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AVON PROD., INC. v. CHARTWELL ASSOC. L.P.

April 27, 1990

AVON PRODUCTS, INC., PLAINTIFF,
v.
CHARTWELL ASSOCIATES L.P., LARRY FISHER, ZACHARY FISHER, ARNOLD FISHER, RICHARD L. FISHER, M. ANTHONY FISHER, ARGONAUT PARTNERS I, L.P., THE GORDON P. GETTY FAMILY TRUST, NEW ARROW CORPORATION, MARY KAY COSMETICS, INC., MARY KAY CORPORATION, J.R. INVESTMENTS CORP., RICHARD R. ROGERS, FIRST CHICAGO TRUST COMPANY OF NEW YORK, AND JOHN P. ROCHON, DEFENDANTS.



The opinion of the court was delivered by: Leval, District Judge.

OPINION AND ORDER

This is an action for declaratory judgment. Chartwell Associates L.P. and all other defendants except First Chicago Trust Company of New York ask the court to hold that an amended Rights Plan adopted by Avon Products, Inc. as a defensive maneuver against risk of takeover violates New York law.

Chartwell seeks expedited final determination of three claims: a) that the Rights Plan on its face violates Section 501 of the New York Business Corporation Law ("NYBCL"); b) that the Rights Plan violates Section 505(a)(2)(ii) of that statute because it is not in the best long- and short-term interests of Avon's shareholders; and c) that the Plan breaches Avon's fiduciary duty to its shareholders. Avon objects to the court's adjudication of the second and third claims because, it contends, the brief period during which discovery was conducted on these questions did not give Avon sufficient opportunity to develop a full factual record to put before the court. Chartwell contends that there has been adequate discovery, that Rule 57 of the Federal Rules of Civil Procedure contemplates a "speedy hearing" of declaratory judgments, and that Avon has been fully on notice that the evidence now presented would serve as a basis for a final adjudication.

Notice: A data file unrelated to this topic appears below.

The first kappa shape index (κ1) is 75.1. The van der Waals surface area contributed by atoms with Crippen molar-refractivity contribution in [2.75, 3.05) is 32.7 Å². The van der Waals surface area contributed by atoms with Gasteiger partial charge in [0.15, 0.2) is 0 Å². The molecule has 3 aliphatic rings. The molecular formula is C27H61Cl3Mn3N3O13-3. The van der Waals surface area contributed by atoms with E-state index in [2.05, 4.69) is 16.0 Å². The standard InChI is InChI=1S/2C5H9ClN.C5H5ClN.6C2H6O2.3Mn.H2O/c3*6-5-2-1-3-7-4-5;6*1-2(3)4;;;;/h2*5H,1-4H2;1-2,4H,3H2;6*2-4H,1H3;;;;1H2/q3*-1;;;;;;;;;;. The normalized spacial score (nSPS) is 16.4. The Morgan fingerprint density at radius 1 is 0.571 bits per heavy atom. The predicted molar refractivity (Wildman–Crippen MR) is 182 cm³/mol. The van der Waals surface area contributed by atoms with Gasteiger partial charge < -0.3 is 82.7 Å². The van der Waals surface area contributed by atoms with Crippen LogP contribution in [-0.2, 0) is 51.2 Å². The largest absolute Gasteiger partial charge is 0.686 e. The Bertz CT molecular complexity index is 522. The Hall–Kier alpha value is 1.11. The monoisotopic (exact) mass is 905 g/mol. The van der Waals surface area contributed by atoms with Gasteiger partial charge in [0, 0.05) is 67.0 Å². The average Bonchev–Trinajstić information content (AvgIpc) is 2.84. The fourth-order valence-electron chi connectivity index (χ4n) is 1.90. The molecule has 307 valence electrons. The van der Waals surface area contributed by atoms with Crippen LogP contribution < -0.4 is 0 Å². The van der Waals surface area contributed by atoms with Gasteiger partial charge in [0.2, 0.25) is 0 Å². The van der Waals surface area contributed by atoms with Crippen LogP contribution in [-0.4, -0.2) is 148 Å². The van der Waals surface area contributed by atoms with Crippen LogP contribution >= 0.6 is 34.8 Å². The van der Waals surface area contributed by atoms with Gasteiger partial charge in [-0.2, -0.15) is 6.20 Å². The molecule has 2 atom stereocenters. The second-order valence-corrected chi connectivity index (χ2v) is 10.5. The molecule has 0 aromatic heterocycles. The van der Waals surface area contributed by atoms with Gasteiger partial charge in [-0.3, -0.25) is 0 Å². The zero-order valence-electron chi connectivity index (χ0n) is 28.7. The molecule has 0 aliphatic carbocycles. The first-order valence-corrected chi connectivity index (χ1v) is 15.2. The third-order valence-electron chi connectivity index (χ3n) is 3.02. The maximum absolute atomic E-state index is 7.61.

I need not resolve the dispute as to the amenability of the second and third theories to final declaratory judgment on the present record. Both sides agree that Chartwell's first claim has been fully presented to the court with all pertinent evidence and is ripe for final adjudication. I find that Avon's amended Rights Plan violates Section 501 of the NYBCL.

BACKGROUND

On March 30, 1988, Avon adopted a shareholder Rights Plan, of the type commonly referred to in market parlance as a "poison pill," as a protection against unwelcome takeover bids. The Plan provided for a "Right" to be issued as appurtenant to each share of common stock. Each Right, upon activation, would entitle the holder to purchase from the company a newly issued share of common stock at half the market price, with the exception that the rights appurtenant to shares of a holder of 20% or more of the stock would not participate. The Rights issue was subject to redemption in stated circumstances by Avon's Board of Directors for a nominal price. The Plan provided, however, that ten days following any shareholder's crossing the threshold of 20% ownership, the Rights would become nonredeemable unless the Board previously voted to redeem the Rights. If the ten days expired without redemption, the Rights would activate, or become immediately exercisable (in the vernacular, "flip in") — permitting all stockholders except the 20% holder (whose Rights are automatically voided) to purchase an additional share of Avon's common stock at half price. The impact of the exercise of the Rights would be to dilute the equity and voting power of a 20% holder to approximately 11%.